Sexual health is an intimate and personal subject that can be difficult to discuss with patients/clients, particularly in a consultation that is not obviously related, such as a travel health risk assessment. Nurses carry out the majority of pre-travel assessments and consultations in the UK, and many find it difficult to start conversations about clients’ sex lives. It is therefore essential for nursing staff to receive appropriate training and education to give them the confidence to discuss sexual risk during travel with their patients/clients. In my personal experience, clients rarely raise the subject during travel health consultations, which suggests that nurses should raise the issue.

Asking simple, direct questions is the most effective method of assessing an individual’s risk. A useful question is: “Is there any possibility you might meet a new sexual partner while you are away?”

Nurses should be cautious about discussing sexual health with patients/clients who are accompanied during their consultation, such as young people who attend with a parent. A follow up appointment, such as to complete a course of vaccination, may present an opportunity to initiate the discussion. It may be a good idea to recommend that the young person attends alone if this is possible. Giving young people written information, including the risk of contracting STIs while travelling, may also be beneficial.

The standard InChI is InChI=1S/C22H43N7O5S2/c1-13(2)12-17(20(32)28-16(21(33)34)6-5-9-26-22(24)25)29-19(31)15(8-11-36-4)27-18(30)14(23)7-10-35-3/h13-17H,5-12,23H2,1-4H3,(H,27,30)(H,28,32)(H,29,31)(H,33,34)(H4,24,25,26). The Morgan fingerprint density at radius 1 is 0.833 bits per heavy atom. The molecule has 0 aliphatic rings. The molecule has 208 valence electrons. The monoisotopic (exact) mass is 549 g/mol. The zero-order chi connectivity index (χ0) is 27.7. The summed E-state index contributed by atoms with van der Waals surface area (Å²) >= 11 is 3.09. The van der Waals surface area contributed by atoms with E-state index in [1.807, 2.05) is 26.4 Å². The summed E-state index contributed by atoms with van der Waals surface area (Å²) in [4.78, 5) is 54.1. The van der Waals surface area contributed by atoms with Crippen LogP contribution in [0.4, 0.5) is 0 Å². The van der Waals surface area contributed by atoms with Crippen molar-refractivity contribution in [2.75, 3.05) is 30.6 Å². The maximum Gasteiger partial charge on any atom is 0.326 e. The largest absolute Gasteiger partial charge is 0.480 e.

Risk assessments

Having established that many travellers are likely to be sexually active while abroad and that there is a high risk of contracting an STI, what can be done to prevent them returning with an infection?

An individual risk assessment is essential in order to personalise the consultation and ensure the advice given is relevant to that individual. Since people can be sensitive about discussing their sexual health, it is worth deciding on an appropriate way to broach the subject. For example, one possible way is to mention the risk of hepatitis B transmission when recommending vaccines for the trip.

Hepatitis B is on the increase and its epidemiology is variable. Travellers’ destination should be considered when assessing their risk. For example, a traveller to Asia should be educated about the high infection rate of the disease (see Fig 1).

Hepatitis B immunisation is essential for people who frequently change sexual partners, and for those staying for long periods in an endemic country (Department of Health, 2006). Highlighting this risk and recommending vaccination can then lead into a discussion about the risk of other STIs, such as HIV awareness and recommending condom use.

Interestingly, many people who understand the advantages of using condoms also admit to not using them with new partners when abroad (Gagneux et al, 2006). In some cases this may be because they did not have access to condoms when they were needed. Offering free condoms to people attending travel clinics may therefore be useful.